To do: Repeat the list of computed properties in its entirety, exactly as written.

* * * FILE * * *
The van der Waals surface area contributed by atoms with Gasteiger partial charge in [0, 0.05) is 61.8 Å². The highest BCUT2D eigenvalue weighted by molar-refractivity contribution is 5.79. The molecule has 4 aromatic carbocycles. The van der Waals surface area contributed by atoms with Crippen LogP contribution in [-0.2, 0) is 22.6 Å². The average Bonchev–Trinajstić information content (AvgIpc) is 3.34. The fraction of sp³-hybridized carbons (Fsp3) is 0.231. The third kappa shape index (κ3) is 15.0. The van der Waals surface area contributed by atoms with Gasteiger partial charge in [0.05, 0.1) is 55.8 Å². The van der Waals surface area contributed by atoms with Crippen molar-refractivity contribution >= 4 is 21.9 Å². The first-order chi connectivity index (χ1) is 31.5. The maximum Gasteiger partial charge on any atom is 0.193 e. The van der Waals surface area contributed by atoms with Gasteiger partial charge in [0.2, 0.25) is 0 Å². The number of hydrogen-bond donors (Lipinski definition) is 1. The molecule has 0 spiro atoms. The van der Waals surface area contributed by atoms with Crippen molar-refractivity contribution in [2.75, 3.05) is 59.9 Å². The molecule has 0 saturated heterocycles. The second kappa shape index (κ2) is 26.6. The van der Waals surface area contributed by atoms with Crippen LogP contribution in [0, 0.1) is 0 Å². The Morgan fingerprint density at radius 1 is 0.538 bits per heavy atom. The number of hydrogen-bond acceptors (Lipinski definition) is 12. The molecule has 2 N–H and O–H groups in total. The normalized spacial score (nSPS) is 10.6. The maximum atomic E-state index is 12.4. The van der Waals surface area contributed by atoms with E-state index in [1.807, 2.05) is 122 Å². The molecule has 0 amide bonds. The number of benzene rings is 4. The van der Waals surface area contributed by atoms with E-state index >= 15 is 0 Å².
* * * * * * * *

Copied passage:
The van der Waals surface area contributed by atoms with Gasteiger partial charge in [0, 0.05) is 61.8 Å². The highest BCUT2D eigenvalue weighted by molar-refractivity contribution is 5.79. The molecule has 4 aromatic carbocycles. The van der Waals surface area contributed by atoms with Crippen LogP contribution in [-0.2, 0) is 22.6 Å². The average Bonchev–Trinajstić information content (AvgIpc) is 3.34. The fraction of sp³-hybridized carbons (Fsp3) is 0.231. The third kappa shape index (κ3) is 15.0. The van der Waals surface area contributed by atoms with Gasteiger partial charge in [0.05, 0.1) is 55.8 Å². The van der Waals surface area contributed by atoms with Crippen molar-refractivity contribution >= 4 is 21.9 Å². The first-order chi connectivity index (χ1) is 31.5. The maximum Gasteiger partial charge on any atom is 0.193 e. The van der Waals surface area contributed by atoms with Gasteiger partial charge in [0.2, 0.25) is 0 Å². The number of hydrogen-bond donors (Lipinski definition) is 1. The molecule has 0 spiro atoms. The van der Waals surface area contributed by atoms with Crippen molar-refractivity contribution in [2.75, 3.05) is 59.9 Å². The molecule has 0 saturated heterocycles. The second kappa shape index (κ2) is 26.6. The van der Waals surface area contributed by atoms with Crippen LogP contribution in [0, 0.1) is 0 Å². The Morgan fingerprint density at radius 1 is 0.538 bits per heavy atom. The number of hydrogen-bond acceptors (Lipinski definition) is 12. The molecule has 2 N–H and O–H groups in total. The normalized spacial score (nSPS) is 10.6. The maximum atomic E-state index is 12.4. The van der Waals surface area contributed by atoms with E-state index in [1.807, 2.05) is 122 Å². The molecule has 0 amide bonds. The number of benzene rings is 4. The van der Waals surface area contributed by atoms with E-state index >= 15 is 0 Å².